Though the musician was definitively prolific, the second “artist” I met in my life is anything but. She is eccentric, creative, brilliant, but cannot seem to finish anything. Her artistry, is not in an form or end, but in a kind of freedom: reckless and larger than life. The woman is connected to something that transcends the material world. She makes children light up. She is bright, weightless, and free. Despite her fraught aimlessness, she continues to be one of the most inspiring people I have met. She wears big hats and her car is a trunk full of clothes. This is how I remember her, as she was always drifting between L.A. and New York, depending on the weather.
One year on her birthday, she shamelessly appeared at the restaurant in a short, yellow, layered, busty, satin $600 Betsey Johnson dress, fishnet stockings and 6-inch leopard print heels. Fabulously obnoxious, she also carried a dozen yellow roses to match. After dinner we went to a club called “Happy Endings,” an old Chinese (ahem) massage parlor near Chinatown. When the dancing slowed and the crowd trickled out into the night, I remember the trail of petals out of the club and onto the dirty Lower East Side streets, the way the roses fell behind her, tracing a path as she jumped on the back of a motorcycle and tore off down Delancey.
It is still one of my favorite memories of her, and of New York.
My friend Auley here in Berlin works a 9-to-5, but wants to leave his office work to be musician. He is classically trained though never considered himself an “artist.” He hesitates when I use the word to describe him. I think this is why he has been reluctant to pursue his vision, even though his passion has been clearly articulated (at least to me). He is also a professional dancer, guitar player, and genuinely committed to all art forms, but more importantly, a creative life.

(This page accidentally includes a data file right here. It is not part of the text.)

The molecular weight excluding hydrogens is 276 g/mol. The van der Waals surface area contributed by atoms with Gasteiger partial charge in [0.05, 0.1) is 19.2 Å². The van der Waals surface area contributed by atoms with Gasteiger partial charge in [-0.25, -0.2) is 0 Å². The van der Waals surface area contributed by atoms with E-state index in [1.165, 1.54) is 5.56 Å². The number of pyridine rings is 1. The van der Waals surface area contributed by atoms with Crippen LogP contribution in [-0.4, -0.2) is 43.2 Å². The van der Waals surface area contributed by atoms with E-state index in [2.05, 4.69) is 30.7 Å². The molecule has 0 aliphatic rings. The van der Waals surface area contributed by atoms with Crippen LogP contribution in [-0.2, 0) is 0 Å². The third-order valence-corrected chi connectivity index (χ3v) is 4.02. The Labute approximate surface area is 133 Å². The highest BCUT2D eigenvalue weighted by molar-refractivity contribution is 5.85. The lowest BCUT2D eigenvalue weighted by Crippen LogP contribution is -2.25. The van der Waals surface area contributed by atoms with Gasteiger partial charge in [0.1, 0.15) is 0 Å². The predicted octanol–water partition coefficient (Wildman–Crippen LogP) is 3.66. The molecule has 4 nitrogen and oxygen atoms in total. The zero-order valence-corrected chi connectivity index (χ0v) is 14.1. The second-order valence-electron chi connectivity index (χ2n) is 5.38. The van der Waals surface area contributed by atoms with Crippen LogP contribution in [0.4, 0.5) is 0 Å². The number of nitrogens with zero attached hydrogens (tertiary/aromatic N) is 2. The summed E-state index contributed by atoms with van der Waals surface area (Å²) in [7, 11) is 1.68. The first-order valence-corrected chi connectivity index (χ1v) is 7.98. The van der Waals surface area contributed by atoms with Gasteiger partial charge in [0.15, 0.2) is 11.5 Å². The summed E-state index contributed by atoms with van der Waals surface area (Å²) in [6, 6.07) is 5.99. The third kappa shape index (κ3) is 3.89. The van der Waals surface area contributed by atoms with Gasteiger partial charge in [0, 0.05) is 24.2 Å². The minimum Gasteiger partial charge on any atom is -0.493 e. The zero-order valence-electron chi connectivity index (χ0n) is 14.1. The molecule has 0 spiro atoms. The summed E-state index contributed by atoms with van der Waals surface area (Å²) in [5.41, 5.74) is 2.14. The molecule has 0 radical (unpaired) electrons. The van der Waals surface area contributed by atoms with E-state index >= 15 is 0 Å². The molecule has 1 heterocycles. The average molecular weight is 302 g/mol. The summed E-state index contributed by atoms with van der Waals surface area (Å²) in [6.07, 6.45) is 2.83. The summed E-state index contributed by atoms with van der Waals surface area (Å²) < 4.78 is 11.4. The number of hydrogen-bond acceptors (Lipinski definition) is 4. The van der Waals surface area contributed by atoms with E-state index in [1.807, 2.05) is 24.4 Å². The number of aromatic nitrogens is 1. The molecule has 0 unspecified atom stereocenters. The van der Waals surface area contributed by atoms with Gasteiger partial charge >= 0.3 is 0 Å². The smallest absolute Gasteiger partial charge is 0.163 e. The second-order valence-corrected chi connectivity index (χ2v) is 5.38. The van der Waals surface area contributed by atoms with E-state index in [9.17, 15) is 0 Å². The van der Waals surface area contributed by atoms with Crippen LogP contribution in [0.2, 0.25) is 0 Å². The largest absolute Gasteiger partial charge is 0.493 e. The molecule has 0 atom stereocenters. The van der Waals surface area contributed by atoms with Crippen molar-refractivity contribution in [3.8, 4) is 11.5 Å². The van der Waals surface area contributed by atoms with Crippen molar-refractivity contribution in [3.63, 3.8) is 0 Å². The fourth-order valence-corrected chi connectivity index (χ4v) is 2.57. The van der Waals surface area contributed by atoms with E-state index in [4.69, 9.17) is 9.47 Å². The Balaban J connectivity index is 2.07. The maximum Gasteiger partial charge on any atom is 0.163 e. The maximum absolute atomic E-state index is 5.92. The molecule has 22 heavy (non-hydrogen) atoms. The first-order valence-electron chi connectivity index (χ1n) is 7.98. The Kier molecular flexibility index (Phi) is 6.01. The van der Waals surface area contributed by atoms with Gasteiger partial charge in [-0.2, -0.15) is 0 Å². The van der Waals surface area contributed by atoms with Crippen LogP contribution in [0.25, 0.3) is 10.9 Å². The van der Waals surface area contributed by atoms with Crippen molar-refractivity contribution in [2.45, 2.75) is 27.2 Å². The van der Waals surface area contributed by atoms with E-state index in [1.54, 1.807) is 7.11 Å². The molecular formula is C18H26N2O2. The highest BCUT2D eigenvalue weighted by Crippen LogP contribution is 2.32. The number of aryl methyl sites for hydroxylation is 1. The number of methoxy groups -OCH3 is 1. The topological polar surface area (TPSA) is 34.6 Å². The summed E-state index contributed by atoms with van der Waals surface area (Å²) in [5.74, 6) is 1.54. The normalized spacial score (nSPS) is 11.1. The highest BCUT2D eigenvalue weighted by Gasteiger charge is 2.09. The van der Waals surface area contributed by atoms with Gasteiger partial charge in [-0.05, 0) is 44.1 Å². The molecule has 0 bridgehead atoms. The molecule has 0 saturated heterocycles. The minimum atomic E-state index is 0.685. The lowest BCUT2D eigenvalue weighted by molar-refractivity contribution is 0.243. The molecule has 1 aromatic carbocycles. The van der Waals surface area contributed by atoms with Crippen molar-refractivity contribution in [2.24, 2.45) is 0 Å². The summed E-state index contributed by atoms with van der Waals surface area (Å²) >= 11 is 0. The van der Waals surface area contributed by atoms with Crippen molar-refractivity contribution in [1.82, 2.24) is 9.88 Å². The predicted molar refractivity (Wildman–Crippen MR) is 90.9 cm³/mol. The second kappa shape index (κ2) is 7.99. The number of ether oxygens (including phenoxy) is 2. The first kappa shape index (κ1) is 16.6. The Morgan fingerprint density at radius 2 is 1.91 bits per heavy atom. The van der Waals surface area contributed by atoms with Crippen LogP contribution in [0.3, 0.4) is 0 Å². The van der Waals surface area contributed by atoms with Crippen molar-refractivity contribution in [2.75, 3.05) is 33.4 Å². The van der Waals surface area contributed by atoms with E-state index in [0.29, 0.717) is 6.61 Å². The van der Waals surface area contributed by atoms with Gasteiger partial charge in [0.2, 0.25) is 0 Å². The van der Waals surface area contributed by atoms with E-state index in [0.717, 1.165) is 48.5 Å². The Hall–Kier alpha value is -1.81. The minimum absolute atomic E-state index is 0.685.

I said to him, “But, you are an artist, so you will always have to create no matter what you are doing.” This got us to talking about what it means to be an “artist” and at what point the term applies to you or your life. I am also in the throes of writing an application for an artist visa, so it seemed particularly fitting to examine the question. As I explained to him one day, I always envisioned the arts very broadly and for my purposes consider artists both as producers of art but more importantly, having a vision, and living with creative purpose.
Still, there is a fear in letting go and in using the “A” word (I have found it difficult myself). I think for some, the question has to do with income—are you supported by your art or are you just creating alone? Born into capitalism, we are in many ways, defined by what we are paid to do. This can make any artistically motivated person strapped by an identity crisis the same reason writers become professors, publishers or critics, and painters become therapists or teachers. We are desperate to define ourselves, even at the cost of our passions.
I think the most important part of being a creative person, or an artist, is letting go, of fear, of expectation and of self. It occurred to me that I could not encourage Auley to let go of artistic fears, without also letting go of my own. Artistic progression demands risk and there are always parts of the self that we are unwilling or reluctant to share or express. We had a brief conversation about the difference between the image projected by artwork versus truth: reality versus desire in interpretation.